Tuesday, November 23, 2010
Wine To Go and Jello Too
Diet and fitness aside, wine is the elixir of the Gods. It's one vice I don't intend to give up. Though requested to bring champagne,(it hasn't been a champagne year), we're taking our favorite house wine Woodbridge Sauvignon Blanc to Thanksgiving dinner--also my traditional jello mold. The first layer is hardening up in the fridge as I write. I wasn't going to make one this year, but my daughter in-law's e-mail pursueded me to wrestle with the task.
Jello molds really aren't one of my specialties. The layers don't stay together because I always get distracted doing something else and they firm up totally unmovable. The trick is to let the jello set till nearly firm and then add the next layer. I really never knew for sure how long nearly was. The second trick is to make them days in advance so the jello is really firm, almost like rubber by it's time to de-mold. Then it just slips out of the oiled mold as you hoped: Whole--with layers in tact.
My recipe is not my recipe, but a mix of my Daughter-inlaw's mom's and my mom's. Dorothy Devlin is responsible for the red. My mom is responsible for the white. If any of you ladies want to take on the challege, now is the time. Here it is:
1 6 oz. pkg. Raspberry Jello; 1 3/4 Cups boiling water; 1 can whole cranberry sauce; 1 can crushed pineapple (thoroughly drained); 1 3 oz. pkg. of lemon Jello; 1 pint (16 oz>) sourcream.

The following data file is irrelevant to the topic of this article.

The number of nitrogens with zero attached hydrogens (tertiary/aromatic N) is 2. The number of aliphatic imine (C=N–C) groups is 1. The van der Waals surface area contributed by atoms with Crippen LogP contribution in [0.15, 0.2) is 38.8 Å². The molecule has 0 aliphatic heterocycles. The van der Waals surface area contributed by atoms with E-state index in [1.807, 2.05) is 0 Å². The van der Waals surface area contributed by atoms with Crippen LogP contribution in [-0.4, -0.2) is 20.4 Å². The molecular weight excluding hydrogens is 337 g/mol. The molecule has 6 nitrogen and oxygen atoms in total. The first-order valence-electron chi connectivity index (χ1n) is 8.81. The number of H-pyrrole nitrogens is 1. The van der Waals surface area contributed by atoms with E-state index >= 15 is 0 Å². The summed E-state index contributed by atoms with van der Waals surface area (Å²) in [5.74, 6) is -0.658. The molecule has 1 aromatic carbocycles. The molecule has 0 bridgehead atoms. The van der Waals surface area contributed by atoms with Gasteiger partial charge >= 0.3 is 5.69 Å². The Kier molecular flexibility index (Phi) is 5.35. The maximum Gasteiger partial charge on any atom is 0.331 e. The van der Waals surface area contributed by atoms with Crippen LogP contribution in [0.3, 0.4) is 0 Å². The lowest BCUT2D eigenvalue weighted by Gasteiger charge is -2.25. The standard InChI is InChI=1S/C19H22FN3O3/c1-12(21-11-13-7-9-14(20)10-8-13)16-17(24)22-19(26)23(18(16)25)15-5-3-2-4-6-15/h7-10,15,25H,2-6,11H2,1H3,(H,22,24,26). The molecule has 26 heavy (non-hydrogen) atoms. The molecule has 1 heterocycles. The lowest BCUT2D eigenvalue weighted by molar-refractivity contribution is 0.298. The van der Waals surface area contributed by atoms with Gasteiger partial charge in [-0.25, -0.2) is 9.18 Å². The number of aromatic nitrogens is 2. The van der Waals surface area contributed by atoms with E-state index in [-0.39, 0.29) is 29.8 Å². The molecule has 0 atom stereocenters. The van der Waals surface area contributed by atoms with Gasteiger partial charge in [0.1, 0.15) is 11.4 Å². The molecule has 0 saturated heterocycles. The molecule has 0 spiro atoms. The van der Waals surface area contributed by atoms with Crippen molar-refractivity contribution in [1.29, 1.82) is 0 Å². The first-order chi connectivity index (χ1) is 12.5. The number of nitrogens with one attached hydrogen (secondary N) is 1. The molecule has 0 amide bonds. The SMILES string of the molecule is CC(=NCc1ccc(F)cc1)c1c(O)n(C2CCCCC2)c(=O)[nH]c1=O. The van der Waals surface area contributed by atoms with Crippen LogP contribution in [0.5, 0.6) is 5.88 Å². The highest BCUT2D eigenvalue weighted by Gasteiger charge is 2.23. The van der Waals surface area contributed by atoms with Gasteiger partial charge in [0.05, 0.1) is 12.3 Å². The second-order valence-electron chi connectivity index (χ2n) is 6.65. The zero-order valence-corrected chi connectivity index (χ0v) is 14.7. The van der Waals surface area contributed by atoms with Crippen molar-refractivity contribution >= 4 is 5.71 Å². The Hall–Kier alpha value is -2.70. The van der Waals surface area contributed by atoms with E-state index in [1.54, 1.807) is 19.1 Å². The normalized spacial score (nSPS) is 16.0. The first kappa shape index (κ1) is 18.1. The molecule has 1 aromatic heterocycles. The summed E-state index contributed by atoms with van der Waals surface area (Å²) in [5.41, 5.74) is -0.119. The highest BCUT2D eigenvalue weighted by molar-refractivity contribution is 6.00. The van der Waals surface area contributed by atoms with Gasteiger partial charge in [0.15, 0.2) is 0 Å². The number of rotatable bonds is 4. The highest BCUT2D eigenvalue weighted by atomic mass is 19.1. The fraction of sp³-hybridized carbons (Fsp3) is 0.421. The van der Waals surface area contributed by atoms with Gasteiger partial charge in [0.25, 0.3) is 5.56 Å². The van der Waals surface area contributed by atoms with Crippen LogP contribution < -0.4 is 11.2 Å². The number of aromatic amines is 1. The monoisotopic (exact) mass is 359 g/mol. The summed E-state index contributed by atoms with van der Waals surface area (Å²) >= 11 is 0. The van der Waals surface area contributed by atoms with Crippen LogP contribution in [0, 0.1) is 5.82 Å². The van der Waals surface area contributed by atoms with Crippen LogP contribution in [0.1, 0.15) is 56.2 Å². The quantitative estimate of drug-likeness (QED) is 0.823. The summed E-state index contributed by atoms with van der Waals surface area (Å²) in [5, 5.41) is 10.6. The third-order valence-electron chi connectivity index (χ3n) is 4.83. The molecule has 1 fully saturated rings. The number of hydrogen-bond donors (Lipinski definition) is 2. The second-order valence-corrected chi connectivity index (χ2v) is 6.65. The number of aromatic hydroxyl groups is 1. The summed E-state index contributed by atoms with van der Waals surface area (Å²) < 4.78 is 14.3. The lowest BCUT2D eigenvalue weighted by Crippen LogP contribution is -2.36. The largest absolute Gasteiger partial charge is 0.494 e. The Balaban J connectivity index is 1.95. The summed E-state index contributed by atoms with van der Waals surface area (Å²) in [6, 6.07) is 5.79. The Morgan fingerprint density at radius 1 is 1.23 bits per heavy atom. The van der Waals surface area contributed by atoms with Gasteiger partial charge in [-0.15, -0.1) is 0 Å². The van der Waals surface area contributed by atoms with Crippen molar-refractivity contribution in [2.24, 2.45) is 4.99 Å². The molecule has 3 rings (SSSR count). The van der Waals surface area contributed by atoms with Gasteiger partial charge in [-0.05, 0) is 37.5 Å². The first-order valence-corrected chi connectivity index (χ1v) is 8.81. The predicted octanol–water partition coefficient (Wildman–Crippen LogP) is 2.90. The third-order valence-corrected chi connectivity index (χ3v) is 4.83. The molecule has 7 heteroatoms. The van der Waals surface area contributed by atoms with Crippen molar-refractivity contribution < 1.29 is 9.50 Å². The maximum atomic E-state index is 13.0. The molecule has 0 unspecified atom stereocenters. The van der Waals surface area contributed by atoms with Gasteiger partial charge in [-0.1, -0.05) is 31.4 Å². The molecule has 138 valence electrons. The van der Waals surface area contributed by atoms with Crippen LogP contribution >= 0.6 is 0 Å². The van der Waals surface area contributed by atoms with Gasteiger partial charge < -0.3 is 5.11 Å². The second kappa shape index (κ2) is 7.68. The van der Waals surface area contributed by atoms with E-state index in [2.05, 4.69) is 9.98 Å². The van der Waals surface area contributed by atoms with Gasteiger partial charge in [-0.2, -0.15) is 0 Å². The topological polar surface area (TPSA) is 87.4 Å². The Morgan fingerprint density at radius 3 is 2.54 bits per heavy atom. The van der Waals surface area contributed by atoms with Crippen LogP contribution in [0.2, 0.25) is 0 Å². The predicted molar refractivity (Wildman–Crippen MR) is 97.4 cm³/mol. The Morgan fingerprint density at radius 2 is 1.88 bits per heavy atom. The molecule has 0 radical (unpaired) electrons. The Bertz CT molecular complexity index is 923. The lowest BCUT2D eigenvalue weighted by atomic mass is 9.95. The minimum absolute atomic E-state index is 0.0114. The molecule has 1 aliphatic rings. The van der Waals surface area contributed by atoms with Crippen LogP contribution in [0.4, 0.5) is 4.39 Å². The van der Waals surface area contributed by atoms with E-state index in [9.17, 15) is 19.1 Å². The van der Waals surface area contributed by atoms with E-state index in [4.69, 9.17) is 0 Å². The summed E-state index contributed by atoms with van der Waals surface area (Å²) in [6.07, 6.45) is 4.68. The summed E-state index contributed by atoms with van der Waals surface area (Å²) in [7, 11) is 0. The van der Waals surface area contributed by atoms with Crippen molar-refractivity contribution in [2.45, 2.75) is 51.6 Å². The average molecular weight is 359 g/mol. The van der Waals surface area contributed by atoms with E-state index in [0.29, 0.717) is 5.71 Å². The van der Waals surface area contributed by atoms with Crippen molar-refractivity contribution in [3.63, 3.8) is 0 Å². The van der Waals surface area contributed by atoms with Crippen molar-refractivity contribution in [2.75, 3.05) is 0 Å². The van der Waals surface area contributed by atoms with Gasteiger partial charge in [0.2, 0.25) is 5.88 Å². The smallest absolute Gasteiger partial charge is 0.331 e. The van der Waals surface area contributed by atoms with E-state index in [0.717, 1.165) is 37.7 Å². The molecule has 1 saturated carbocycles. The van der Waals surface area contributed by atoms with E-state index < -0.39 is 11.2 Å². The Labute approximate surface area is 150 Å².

Dissolve raspberry jello in water, add cranberries (de-can the cranberries in another bowl and break them up real good; the gell will dissolve faster) and crushed pineapple. Stir till fruit is evenly distributed. Pour half this mixture into your oiled mold and chill till NEARLY SET, (I set the timer for an hour) in which time I dashed off the drawing of the wine. Keep the remaining jello at room temperture.
Dissolve the lemon jello in 3/4 cups boiling water and add the sour cream. Whisk the mixture till smooth and gently pour over your first layer. Chill till NEARLY SET.
Pour the remaining Raspberry/cranberry mixture carefully over the white layer and chill for several hours--days would be better--till totally firm. De-mold before you go to the party, or if the party is at your house, alone in the privacy of your kitchen. If a disaster's going to happen and you have to serve the thing in a bowl, why should anybody know you didn't intend to serve it that way.
If you have difficulty de-molding the thing, wet a towel with hot/warm water and wrap it around the mold for a extremely short period of time--just enough time to let the jello melt a tad.
Jello molds may look like something you just whipped up, but they really aren't for sissies in the kitchen. Whole or in parts, enjoy.